15. Avatar
    silvertime  January 20, 2019

    Superb blog. ii appreciate it!

  16. Avatar
    brubel  January 20, 2019

    I like the fact that you post older material from the blog, and do not mind at all that you continue to do so.

  17. Avatar
    Matt2239  January 20, 2019

    Tracking your word count too closely risks your flow. What you want is that zone where your thoughts, points, and words all combine on the page in a way that keeps you and the reader engaged in the content. Counting words can throw that off track. You might pace your postings, but don’t stifle your production unnecessarily.

  18. Avatar
    brandon284  January 21, 2019

    I love the blog as is Dr. Ehrman but I do like the idea of guest scholars posting occasionally. If anything, feel free to make longer posts!

  19. galah
    galah  January 22, 2019

    Dr. Ehrman, After reading your blogs and becoming enthralled in the subject matter, oft times I go from there looking into other sources or other blogs that you’ve written and never think about the rating stars that I only briefly glanced at before scrolling down. If there were a link at the bottom saying, “How would you rate this blog?” which redirected the reader back to those stars… Or, if the star rating was either moved to the bottom or duplicated at the bottom, more readers like myself, who tend to chase butterflies, may remember to give a rating.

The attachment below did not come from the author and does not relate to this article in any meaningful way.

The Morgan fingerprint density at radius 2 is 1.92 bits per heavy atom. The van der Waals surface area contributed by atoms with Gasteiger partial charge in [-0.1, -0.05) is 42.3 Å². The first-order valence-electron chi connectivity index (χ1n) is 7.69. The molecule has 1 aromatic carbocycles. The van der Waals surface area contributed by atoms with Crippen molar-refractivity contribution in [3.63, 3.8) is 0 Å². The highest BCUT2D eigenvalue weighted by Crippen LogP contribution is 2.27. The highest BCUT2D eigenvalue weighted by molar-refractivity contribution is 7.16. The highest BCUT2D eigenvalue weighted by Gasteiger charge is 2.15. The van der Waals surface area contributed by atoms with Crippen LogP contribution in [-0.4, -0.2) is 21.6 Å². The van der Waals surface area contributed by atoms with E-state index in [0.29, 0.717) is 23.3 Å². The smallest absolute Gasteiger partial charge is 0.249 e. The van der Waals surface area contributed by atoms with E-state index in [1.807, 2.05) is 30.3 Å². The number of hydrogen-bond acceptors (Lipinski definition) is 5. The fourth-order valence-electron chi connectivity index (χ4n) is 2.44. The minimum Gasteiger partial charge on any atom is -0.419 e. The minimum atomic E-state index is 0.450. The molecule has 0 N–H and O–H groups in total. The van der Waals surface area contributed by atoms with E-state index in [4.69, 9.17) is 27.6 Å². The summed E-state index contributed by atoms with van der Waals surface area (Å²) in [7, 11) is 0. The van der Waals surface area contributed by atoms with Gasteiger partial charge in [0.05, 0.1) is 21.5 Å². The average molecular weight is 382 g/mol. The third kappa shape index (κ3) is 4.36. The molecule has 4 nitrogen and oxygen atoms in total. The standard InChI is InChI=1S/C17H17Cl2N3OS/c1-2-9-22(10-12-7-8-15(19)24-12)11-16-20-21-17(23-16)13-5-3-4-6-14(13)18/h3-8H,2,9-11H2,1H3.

After all, we have to read to the bottom before we can give an honest rating.

    • Bart
      Bart  January 22, 2019

      Great idea. I’ll look into it to see if it’s possible.

  20. Avatar
    Chrishuntley  January 22, 2019

    Hello Dr Ehrman,
    As a long-time subscriber and fan, I hope you wouldn’t mind a different type of feedback than you requested. My biggest problem with the blog is that your current subscription model severely impacts your google traffic. If you want the blog to earn a lot more for charity, I’d consider testing a subscriber model similar to that of mindtools.com. They allow visitors to see 100% of their articles and get the first 3 free. After that, you have to sign up. The key factor here is google can index all the content. Google only has your first third of each article in their index, so they probably see your content as pretty thin and low quality (since they can’t see your full articles). It’s something you might test. I think your google traffic would 5x. Hope this helps.